I may be ostracized for saying this but I find the horizontal unbroken expanse of fabric on this above the knee skirt to be unflattering on all of the models. It adds width enen on the slimmer models. Were I to mak this skirt I would use a contrasting piping or I would make the entire center panels from a coordinating fabric. If I already had ample girth I would definitely define the princess line with dark fabric and make the center panels a lighter contrast which would be super flattering. I love the set in and placement of the pockets which adds a vertical line.

I love Collette patterns and have the entire collection but wasn’t sure about getting Selene although I see some good potential with this skirt.

Catherine Jones-Gray

I love the piping and color blocking ideas!


That’s the best part about making your own clothes! You can sew things up and tailor them however you want to be the most flattering :) I like your idea about adding piping to the princess seams and color blocking. This is definitely a great pattern to experiment with. We also always include lengthen/shorten lines on the pattern pieces if you’d prefer to make a longer version, that would be very pretty.


They’re all excellent but I’m really loving the pink!


I might lengthen rather than shortening – but I love that yellow silk tweed! It’d probably need some serious interfacing to put the welt pocket in, the only silk tweed I’ve ever handled was on the softer side, but lushly comfortable to the touch. Did you have to line it?


Sandy, you definitely have the option to line this skirt! Here is an un-lined version a customer sewed up recently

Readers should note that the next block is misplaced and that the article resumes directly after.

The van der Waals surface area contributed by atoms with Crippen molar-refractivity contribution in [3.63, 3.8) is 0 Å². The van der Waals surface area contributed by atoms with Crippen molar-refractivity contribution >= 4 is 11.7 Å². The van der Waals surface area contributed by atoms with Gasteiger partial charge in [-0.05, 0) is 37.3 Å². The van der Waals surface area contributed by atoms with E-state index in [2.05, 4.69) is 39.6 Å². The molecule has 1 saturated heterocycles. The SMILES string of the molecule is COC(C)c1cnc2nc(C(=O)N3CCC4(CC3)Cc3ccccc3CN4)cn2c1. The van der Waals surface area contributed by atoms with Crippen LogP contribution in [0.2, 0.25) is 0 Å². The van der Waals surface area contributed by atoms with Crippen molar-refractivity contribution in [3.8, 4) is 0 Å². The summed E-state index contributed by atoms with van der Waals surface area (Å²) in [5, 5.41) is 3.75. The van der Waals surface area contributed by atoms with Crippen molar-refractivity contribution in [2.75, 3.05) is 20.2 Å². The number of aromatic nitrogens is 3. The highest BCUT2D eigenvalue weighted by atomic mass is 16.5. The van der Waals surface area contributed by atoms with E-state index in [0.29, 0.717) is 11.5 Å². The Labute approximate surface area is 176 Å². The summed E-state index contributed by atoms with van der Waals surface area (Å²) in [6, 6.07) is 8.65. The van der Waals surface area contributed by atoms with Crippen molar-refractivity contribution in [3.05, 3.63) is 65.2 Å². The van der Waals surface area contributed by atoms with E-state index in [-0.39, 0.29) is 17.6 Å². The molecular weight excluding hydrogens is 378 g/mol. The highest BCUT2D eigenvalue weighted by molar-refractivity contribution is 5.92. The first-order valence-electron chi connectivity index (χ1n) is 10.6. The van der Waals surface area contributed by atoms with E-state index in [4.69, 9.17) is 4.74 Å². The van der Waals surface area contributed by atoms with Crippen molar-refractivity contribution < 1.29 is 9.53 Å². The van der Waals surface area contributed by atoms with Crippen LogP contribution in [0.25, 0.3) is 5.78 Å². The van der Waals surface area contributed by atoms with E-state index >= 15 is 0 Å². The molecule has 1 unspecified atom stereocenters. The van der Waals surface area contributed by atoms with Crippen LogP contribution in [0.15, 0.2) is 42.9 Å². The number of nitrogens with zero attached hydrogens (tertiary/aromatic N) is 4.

I’m liking this pattern the more I see it. At first I was not considering it as it was advertised as a pencil skirt and A-lines suit me better. But I can see it is not figure-hugging at all and it looks similar to a denim skirt I have had for years and is still a favourite so I might give it a go. I would certainly lengthen it to knee length though. Thank-you for showing us how this skirt works.


Hi Anna, hope you don’t mind me asking – but what height are you? I like the length you’ve shortened the skirt too and am about to cut out one myself today, just need to figure out how much to shorten by as I’m 5,1″


Meg, no worries! I am about 5′ 5″. I would suggest measuring from your waist to how long you would like the skirt, along your side. Then, measure the waistband and subtract that measurement from your desired length measurement, accounting for seam allowance. Finally, you can adjust your skirt at the lengthen/shorten line to fit your desired length :)

Sharron L

I remake vintage patterns, but I have to say this skirt would be perfect for a baby pink/white boule that would look fabulous in that style….


How would you line this pattern all the way to the hem taking the vent into consideration?


Karen, there are several ways to do a full lining with this skirt, but it requires a hefty amount of pattern re-drafting and a new set of instructions for sewing it in. If that is something you feel comfortable doing I would suggest emailing our customer service directly and we can help you find links on how to do that.


Beautiful skirts!


Love, love, love the yellow tweed. Would love to see it with an orange sweater or T.
Thanks so much for sharing!
Say, do you think this could be made with a knit?
Thanks again.


Unfortunately duue to the tailored details, such as the lapped zipper and pocket options, this pattern would not work in knit fabric.